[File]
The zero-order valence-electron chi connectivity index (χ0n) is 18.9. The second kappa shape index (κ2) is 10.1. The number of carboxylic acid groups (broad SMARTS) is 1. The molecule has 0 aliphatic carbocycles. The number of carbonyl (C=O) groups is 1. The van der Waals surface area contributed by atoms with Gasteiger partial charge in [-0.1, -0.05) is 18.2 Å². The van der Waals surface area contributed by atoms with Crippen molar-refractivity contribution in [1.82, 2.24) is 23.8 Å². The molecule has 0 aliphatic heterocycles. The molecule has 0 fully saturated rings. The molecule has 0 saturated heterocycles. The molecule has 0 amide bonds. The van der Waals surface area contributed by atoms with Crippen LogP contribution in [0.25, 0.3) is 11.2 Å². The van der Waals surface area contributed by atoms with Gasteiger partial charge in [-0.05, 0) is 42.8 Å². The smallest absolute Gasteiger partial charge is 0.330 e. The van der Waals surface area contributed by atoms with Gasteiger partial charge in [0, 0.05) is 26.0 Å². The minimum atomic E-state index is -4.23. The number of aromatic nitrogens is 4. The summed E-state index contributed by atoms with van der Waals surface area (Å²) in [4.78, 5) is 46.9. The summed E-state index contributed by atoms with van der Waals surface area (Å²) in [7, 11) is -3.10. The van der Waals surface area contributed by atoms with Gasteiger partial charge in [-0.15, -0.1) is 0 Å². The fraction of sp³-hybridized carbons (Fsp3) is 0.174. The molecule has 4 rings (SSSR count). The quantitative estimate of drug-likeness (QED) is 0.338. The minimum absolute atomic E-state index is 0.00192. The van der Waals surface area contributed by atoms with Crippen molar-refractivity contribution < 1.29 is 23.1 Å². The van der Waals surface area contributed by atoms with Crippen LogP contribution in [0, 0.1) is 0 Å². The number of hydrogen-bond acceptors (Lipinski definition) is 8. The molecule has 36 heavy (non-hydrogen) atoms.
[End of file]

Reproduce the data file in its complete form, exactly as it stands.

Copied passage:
The zero-order valence-electron chi connectivity index (χ0n) is 18.9. The second kappa shape index (κ2) is 10.1. The number of carboxylic acid groups (broad SMARTS) is 1. The molecule has 0 aliphatic carbocycles. The number of carbonyl (C=O) groups is 1. The van der Waals surface area contributed by atoms with Gasteiger partial charge in [-0.1, -0.05) is 18.2 Å². The van der Waals surface area contributed by atoms with Crippen molar-refractivity contribution in [1.82, 2.24) is 23.8 Å². The molecule has 0 aliphatic heterocycles. The molecule has 0 fully saturated rings. The molecule has 0 saturated heterocycles. The molecule has 0 amide bonds. The van der Waals surface area contributed by atoms with Crippen LogP contribution in [0.25, 0.3) is 11.2 Å². The van der Waals surface area contributed by atoms with Gasteiger partial charge in [-0.05, 0) is 42.8 Å². The smallest absolute Gasteiger partial charge is 0.330 e. The van der Waals surface area contributed by atoms with Gasteiger partial charge in [0, 0.05) is 26.0 Å². The minimum atomic E-state index is -4.23. The number of aromatic nitrogens is 4. The summed E-state index contributed by atoms with van der Waals surface area (Å²) in [4.78, 5) is 46.9. The summed E-state index contributed by atoms with van der Waals surface area (Å²) in [7, 11) is -3.10. The van der Waals surface area contributed by atoms with Gasteiger partial charge in [-0.15, -0.1) is 0 Å². The fraction of sp³-hybridized carbons (Fsp3) is 0.174. The molecule has 4 rings (SSSR count). The quantitative estimate of drug-likeness (QED) is 0.338. The minimum absolute atomic E-state index is 0.00192. The van der Waals surface area contributed by atoms with Crippen molar-refractivity contribution < 1.29 is 23.1 Å². The van der Waals surface area contributed by atoms with Crippen LogP contribution in [0, 0.1) is 0 Å². The number of hydrogen-bond acceptors (Lipinski definition) is 8. The molecule has 36 heavy (non-hydrogen) atoms.